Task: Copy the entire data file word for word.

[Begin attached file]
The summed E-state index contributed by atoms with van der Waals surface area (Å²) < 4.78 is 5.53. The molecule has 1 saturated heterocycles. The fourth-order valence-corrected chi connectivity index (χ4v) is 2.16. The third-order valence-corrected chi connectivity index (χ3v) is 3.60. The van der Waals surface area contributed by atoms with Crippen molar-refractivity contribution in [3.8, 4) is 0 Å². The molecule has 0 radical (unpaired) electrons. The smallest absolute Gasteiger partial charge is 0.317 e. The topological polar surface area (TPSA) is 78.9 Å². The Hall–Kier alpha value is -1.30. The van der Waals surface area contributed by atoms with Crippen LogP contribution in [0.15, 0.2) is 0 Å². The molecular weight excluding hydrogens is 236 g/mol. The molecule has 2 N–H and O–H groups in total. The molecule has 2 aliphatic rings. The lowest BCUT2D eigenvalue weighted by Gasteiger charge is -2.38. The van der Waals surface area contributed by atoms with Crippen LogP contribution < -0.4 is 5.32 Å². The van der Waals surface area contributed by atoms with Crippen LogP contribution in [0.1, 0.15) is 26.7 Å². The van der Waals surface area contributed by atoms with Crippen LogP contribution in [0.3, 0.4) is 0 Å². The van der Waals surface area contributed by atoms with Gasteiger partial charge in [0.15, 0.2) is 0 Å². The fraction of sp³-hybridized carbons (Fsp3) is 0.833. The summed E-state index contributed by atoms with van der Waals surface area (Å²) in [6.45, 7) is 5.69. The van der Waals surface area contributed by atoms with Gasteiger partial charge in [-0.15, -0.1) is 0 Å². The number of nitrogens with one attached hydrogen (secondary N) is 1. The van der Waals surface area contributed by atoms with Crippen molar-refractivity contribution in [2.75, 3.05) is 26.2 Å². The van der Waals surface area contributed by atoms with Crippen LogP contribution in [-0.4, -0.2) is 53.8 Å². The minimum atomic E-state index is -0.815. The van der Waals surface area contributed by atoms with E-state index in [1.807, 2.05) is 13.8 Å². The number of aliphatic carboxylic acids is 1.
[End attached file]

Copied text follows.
The summed E-state index contributed by atoms with van der Waals surface area (Å²) < 4.78 is 5.53. The molecule has 1 saturated heterocycles. The fourth-order valence-corrected chi connectivity index (χ4v) is 2.16. The third-order valence-corrected chi connectivity index (χ3v) is 3.60. The van der Waals surface area contributed by atoms with Crippen molar-refractivity contribution in [3.8, 4) is 0 Å². The molecule has 0 radical (unpaired) electrons. The smallest absolute Gasteiger partial charge is 0.317 e. The topological polar surface area (TPSA) is 78.9 Å². The Hall–Kier alpha value is -1.30. The van der Waals surface area contributed by atoms with Crippen LogP contribution in [0.15, 0.2) is 0 Å². The molecular weight excluding hydrogens is 236 g/mol. The molecule has 2 N–H and O–H groups in total. The molecule has 2 aliphatic rings. The lowest BCUT2D eigenvalue weighted by Gasteiger charge is -2.38. The van der Waals surface area contributed by atoms with Crippen LogP contribution < -0.4 is 5.32 Å². The van der Waals surface area contributed by atoms with Crippen LogP contribution in [0.1, 0.15) is 26.7 Å². The van der Waals surface area contributed by atoms with Crippen LogP contribution in [0.3, 0.4) is 0 Å². The van der Waals surface area contributed by atoms with Gasteiger partial charge in [0.15, 0.2) is 0 Å². The fraction of sp³-hybridized carbons (Fsp3) is 0.833. The summed E-state index contributed by atoms with van der Waals surface area (Å²) in [6.45, 7) is 5.69. The van der Waals surface area contributed by atoms with Gasteiger partial charge in [-0.15, -0.1) is 0 Å². The number of nitrogens with one attached hydrogen (secondary N) is 1. The van der Waals surface area contributed by atoms with Crippen molar-refractivity contribution in [2.75, 3.05) is 26.2 Å². The van der Waals surface area contributed by atoms with Crippen LogP contribution in [-0.4, -0.2) is 53.8 Å². The minimum atomic E-state index is -0.815. The van der Waals surface area contributed by atoms with E-state index in [1.807, 2.05) is 13.8 Å². The number of aliphatic carboxylic acids is 1.